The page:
Enacted in 2010 and set to go into effect in July, FATCA will
require foreign banks to disclose to the U.S. government information
about Americans' accounts worth $50,000 or more.
In a reciprocal information-sharing effort, the Internal Revenue
Service also wrote rules requiring U.S. banks to disclose
information about U.S. accounts held by many foreigners that earn at
least $10 of interest per year.
In a lawsuit filed in April 2013, the Florida Bankers Association
and Texas Bankers Association challenged those rules aimed at U.S.
banks as burdensome and an obstacle to foreign investment in the
The information provided by the U.S. banks to the IRS would be made
available to about 70 foreign governments as part of a global regime
of information-sharing meant to combat the hiding of assets from tax
RNC WANTS FATCA REPEALED
FATCA's success depends in part on reciprocal information sharing by
U.S. banks. Legal experts have said that the bankers' associations'
lawsuit, if successful, could undermine the government's ability to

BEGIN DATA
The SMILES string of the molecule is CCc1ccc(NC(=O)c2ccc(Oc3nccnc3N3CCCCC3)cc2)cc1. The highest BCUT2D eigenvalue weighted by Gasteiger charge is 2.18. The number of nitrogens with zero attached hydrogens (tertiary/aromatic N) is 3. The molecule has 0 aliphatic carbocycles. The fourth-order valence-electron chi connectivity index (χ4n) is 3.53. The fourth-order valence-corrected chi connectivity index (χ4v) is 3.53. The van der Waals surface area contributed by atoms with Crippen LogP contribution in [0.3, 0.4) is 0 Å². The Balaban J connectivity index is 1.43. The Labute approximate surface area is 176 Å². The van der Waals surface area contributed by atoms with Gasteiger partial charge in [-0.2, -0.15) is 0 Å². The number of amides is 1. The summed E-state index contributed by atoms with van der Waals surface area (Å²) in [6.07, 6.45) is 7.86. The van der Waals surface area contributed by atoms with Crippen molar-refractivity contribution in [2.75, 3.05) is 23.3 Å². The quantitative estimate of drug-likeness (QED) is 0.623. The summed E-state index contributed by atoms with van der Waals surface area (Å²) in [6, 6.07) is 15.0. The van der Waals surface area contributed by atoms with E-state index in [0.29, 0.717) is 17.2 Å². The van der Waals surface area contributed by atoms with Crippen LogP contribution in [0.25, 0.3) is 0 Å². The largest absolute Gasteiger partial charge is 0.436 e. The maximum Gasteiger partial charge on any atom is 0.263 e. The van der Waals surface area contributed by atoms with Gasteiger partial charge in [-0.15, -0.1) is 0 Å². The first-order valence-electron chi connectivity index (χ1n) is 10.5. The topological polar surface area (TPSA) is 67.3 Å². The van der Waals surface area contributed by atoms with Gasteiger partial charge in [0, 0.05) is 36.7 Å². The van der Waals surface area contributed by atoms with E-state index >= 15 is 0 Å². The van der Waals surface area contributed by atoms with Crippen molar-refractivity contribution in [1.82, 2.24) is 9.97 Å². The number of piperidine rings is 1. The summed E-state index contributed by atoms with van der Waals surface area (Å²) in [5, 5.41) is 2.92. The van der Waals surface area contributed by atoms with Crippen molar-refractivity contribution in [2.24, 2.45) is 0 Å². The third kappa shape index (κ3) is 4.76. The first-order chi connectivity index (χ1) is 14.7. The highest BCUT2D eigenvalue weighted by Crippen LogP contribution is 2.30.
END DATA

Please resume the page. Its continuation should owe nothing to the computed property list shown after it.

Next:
negotiate FATCA implementation agreements with other countries.
In a win for the U.S. government, Judge James Boasberg of the U.S.
District Court for the District Columbia last month dismissed the
banking groups' lawsuit, finding that the rules would impose
"minimal burden" on the banks and their customers.
In a court filing on Tuesday, the bankers' associations said they
were appealing to the District of Columbia Court of Appeals.
[to top of second column]
Lawyers for the associations, the Treasury Department and IRS could
not immediately be reached for comment.
In a statement, the bankers' groups said the rules are a "sweeping
change" in the way the government treats individuals wanting to
invest in the United States.
The rules have already resulted in the outflow of $500 million from
the Texas banking system, Eric Sandberg, president of the Texas
Bankers Association, said in the statement.
FATCA has come under heavy attack from libertarians and
congressional Republicans, who have criticized it as government
overreach and an invasion of financial privacy.
The Republican National Committee last month called for its repeal,
saying it would create a costly layer of bureaucracy, cause capital
flight and hurt the U.S. economy.
(Reporting by Dena Aubin; editing by
Kevin Drawbaugh and Stephen Powell)
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